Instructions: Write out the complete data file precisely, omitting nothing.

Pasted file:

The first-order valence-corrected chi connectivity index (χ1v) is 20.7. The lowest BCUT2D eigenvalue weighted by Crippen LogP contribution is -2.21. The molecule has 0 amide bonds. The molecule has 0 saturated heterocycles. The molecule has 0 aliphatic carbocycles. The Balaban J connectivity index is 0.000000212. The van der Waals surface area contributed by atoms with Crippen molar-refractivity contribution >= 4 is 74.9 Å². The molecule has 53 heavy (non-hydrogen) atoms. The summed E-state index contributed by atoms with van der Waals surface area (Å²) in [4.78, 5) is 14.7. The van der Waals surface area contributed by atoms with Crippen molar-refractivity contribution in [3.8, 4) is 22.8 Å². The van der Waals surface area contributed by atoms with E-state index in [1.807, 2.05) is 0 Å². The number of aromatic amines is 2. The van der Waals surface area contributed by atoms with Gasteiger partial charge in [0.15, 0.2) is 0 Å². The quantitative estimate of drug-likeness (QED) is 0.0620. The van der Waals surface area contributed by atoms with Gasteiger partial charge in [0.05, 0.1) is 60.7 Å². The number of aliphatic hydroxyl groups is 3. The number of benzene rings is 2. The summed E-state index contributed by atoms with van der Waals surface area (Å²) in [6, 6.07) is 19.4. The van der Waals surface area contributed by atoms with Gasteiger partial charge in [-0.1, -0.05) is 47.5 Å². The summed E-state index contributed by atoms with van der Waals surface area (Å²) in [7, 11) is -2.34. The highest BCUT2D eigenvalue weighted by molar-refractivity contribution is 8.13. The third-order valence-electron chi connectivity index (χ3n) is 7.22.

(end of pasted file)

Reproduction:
The first-order valence-corrected chi connectivity index (χ1v) is 20.7. The lowest BCUT2D eigenvalue weighted by Crippen LogP contribution is -2.21. The molecule has 0 amide bonds. The molecule has 0 saturated heterocycles. The molecule has 0 aliphatic carbocycles. The Balaban J connectivity index is 0.000000212. The van der Waals surface area contributed by atoms with Crippen molar-refractivity contribution >= 4 is 74.9 Å². The molecule has 53 heavy (non-hydrogen) atoms. The summed E-state index contributed by atoms with van der Waals surface area (Å²) in [4.78, 5) is 14.7. The van der Waals surface area contributed by atoms with Crippen molar-refractivity contribution in [3.8, 4) is 22.8 Å². The van der Waals surface area contributed by atoms with E-state index in [1.807, 2.05) is 0 Å². The number of aromatic amines is 2. The van der Waals surface area contributed by atoms with Gasteiger partial charge in [0.15, 0.2) is 0 Å². The quantitative estimate of drug-likeness (QED) is 0.0620. The van der Waals surface area contributed by atoms with Gasteiger partial charge in [0.05, 0.1) is 60.7 Å². The number of aliphatic hydroxyl groups is 3. The number of benzene rings is 2. The summed E-state index contributed by atoms with van der Waals surface area (Å²) in [6, 6.07) is 19.4. The van der Waals surface area contributed by atoms with Gasteiger partial charge in [-0.1, -0.05) is 47.5 Å². The summed E-state index contributed by atoms with van der Waals surface area (Å²) in [7, 11) is -2.34. The highest BCUT2D eigenvalue weighted by molar-refractivity contribution is 8.13. The third-order valence-electron chi connectivity index (χ3n) is 7.22.